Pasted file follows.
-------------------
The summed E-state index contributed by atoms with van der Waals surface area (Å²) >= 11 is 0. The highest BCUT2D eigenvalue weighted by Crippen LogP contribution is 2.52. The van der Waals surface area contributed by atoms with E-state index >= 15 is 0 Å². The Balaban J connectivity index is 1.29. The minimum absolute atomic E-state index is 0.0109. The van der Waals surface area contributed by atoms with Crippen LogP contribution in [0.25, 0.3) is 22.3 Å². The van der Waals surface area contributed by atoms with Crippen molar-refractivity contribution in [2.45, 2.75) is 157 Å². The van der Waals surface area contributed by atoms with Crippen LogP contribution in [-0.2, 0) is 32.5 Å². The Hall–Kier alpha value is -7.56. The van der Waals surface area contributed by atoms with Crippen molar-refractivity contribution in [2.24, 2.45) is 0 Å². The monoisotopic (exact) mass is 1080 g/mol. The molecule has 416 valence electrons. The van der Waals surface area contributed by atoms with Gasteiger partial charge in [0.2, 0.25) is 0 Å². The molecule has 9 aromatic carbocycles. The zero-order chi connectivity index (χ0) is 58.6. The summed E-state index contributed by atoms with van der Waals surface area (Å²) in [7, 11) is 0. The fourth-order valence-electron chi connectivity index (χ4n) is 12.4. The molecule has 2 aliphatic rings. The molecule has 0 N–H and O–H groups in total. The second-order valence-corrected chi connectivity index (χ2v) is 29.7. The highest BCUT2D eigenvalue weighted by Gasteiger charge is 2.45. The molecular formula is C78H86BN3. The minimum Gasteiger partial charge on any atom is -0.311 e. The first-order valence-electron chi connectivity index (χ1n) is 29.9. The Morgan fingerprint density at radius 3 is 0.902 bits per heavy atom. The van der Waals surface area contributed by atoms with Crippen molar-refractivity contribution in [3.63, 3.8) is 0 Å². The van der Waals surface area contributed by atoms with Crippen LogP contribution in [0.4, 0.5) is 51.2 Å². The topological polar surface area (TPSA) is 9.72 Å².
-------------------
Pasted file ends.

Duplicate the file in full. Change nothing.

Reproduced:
The summed E-state index contributed by atoms with van der Waals surface area (Å²) >= 11 is 0. The highest BCUT2D eigenvalue weighted by Crippen LogP contribution is 2.52. The van der Waals surface area contributed by atoms with E-state index >= 15 is 0 Å². The Balaban J connectivity index is 1.29. The minimum absolute atomic E-state index is 0.0109. The van der Waals surface area contributed by atoms with Crippen LogP contribution in [0.25, 0.3) is 22.3 Å². The van der Waals surface area contributed by atoms with Crippen molar-refractivity contribution in [2.45, 2.75) is 157 Å². The van der Waals surface area contributed by atoms with Crippen LogP contribution in [-0.2, 0) is 32.5 Å². The Hall–Kier alpha value is -7.56. The van der Waals surface area contributed by atoms with Crippen molar-refractivity contribution in [2.24, 2.45) is 0 Å². The monoisotopic (exact) mass is 1080 g/mol. The molecule has 416 valence electrons. The van der Waals surface area contributed by atoms with Gasteiger partial charge in [0.2, 0.25) is 0 Å². The molecule has 9 aromatic carbocycles. The zero-order chi connectivity index (χ0) is 58.6. The summed E-state index contributed by atoms with van der Waals surface area (Å²) in [7, 11) is 0. The fourth-order valence-electron chi connectivity index (χ4n) is 12.4. The molecule has 2 aliphatic rings. The molecule has 0 N–H and O–H groups in total. The second-order valence-corrected chi connectivity index (χ2v) is 29.7. The highest BCUT2D eigenvalue weighted by Gasteiger charge is 2.45. The molecular formula is C78H86BN3. The minimum Gasteiger partial charge on any atom is -0.311 e. The first-order valence-electron chi connectivity index (χ1n) is 29.9. The Morgan fingerprint density at radius 3 is 0.902 bits per heavy atom. The van der Waals surface area contributed by atoms with Crippen molar-refractivity contribution in [3.63, 3.8) is 0 Å². The van der Waals surface area contributed by atoms with Crippen LogP contribution in [0.4, 0.5) is 51.2 Å². The topological polar surface area (TPSA) is 9.72 Å².